Without colours this ratio would be 2/3. The experimental data, however, were in agreement with a ratio of 2.
In 1971–1972, Gell-Mann and I worked at CERN. Together with William Bardeen we investigated the electromagnetic decay of the neutral pion into two photons. It was known that in the quark model the decay rate is about a factor nine less than the measured decay rate – another problem for the quark model.
The decay amplitude is given by a triangle diagram, in which a quark–antiquark pair is created virtually and subsequently annihilates into two photons. We found that after the introduction of colour, the decay amplitude increases by a factor three – each colour contributes to the amplitude with the same strength. For three colours, the result agrees with the experimental value.
In the spring of 1972, we started to interpret the colour group as a gauge group. The resulting gauge theory is similar to quantum electrodynamics (QED). The interaction of the quarks is generated by an octet of massless colour gauge bosons, which we called gluons (Fritzsch and Gell-Mann 1972). We later introduced the name “quantum chromodynamics”, or QCD. We published details of this theory one year later together with Heinrich Leutwyler (Fritzsch et al. 1972).
In QCD, the gluons interact not only with the quarks but also with themselves. This direct gluon–gluon interaction is important – it leads to the reduction of the coupling constant at increasing energy, i.e. the theory is asymptotically free, as discovered in 1972 by Gerard ’t Hooft (unpublished) and in 1973 by David Gross, David Politzer and Frank Wilczek. Thus at high energies the quarks and gluons behave almost as free particles. This leads to the approximate “scaling behaviour” of the cross-sections in the deep-inelastic lepton–hadron scattering. The quarks behave almost as free particles at high energies.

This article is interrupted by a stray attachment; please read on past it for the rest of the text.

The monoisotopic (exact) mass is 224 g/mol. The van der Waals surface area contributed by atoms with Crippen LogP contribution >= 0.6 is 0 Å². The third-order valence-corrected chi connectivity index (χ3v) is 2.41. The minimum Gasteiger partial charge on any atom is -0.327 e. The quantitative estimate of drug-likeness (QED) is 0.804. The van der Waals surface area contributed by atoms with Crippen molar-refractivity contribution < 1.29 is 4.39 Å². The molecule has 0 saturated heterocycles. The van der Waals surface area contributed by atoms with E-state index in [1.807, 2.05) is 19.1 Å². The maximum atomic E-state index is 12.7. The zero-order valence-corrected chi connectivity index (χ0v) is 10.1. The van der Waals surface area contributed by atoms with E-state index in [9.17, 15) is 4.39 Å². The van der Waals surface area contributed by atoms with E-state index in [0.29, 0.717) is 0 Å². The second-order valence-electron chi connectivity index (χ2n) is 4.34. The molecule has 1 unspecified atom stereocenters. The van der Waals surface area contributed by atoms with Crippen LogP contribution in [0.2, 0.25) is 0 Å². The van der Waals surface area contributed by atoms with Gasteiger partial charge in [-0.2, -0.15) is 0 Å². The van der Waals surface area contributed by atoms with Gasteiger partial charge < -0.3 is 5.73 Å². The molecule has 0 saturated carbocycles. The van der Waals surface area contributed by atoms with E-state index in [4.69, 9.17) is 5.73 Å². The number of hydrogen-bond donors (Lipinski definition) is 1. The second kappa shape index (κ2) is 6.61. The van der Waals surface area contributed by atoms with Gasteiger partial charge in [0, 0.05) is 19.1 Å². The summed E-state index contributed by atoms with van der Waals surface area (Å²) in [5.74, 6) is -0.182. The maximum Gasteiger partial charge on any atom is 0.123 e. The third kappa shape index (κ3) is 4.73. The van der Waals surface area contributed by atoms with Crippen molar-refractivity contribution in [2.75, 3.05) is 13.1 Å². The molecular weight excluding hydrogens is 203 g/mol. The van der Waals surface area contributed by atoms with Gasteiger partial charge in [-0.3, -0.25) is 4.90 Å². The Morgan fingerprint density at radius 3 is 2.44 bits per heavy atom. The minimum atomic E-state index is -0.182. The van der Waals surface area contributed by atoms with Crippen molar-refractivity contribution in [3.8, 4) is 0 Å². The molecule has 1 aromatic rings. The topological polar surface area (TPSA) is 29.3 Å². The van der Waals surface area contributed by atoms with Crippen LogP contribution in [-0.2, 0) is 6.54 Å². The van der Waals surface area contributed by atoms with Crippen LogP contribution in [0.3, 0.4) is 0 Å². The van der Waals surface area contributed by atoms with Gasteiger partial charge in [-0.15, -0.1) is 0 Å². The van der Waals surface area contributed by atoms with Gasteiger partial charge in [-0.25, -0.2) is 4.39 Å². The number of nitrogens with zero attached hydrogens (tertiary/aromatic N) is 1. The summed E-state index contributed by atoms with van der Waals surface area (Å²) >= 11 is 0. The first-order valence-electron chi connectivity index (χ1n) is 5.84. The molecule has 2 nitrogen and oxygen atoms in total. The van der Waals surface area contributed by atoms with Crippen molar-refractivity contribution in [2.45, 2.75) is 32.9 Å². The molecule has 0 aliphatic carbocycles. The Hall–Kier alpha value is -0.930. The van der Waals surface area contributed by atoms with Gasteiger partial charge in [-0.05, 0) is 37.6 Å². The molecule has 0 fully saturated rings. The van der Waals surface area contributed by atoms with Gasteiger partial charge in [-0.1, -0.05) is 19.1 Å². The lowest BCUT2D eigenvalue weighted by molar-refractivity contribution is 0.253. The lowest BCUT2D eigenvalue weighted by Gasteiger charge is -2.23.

The logarithmic decrease of the coupling constant depends on the QCD energy-scale parameter, Λ, which is a free parameter and has to be measured in the experiments. The current experimental value is:
Experiments at SLAC, DESY, CERN’s Large Electron–Positron (LEP) collider and Fermilab’s Tevatron have measured the decrease of the QCD coupling-constant (figure 2). With LEP, it was also possible to determine the QCD coupling-constant at the mass of the Z boson rather precisely:
It is useful to consider the theory of QCD with just one heavy quark Q. The ground-state meson in this hypothetical case would be a quark–antiquark bound state. The effective potential between the quark and its antiquark at small distances would be a Coulomb potential proportional to 1/r, where r is the distance between the quark and the antiquark. However, at large distances the self-interaction of the gluons becomes important. The gluonic field lines at large distances do not spread out as in electrodynamics. Instead, they attract each other. Thus the quark and the antiquark are connected by a string of gluonic field lines (figure 3). The force between the quark and the antiquark is constant, i.e. it does not decrease as in electrodynamics. The quarks are confined. It is still an open question whether this applies also to the light quarks.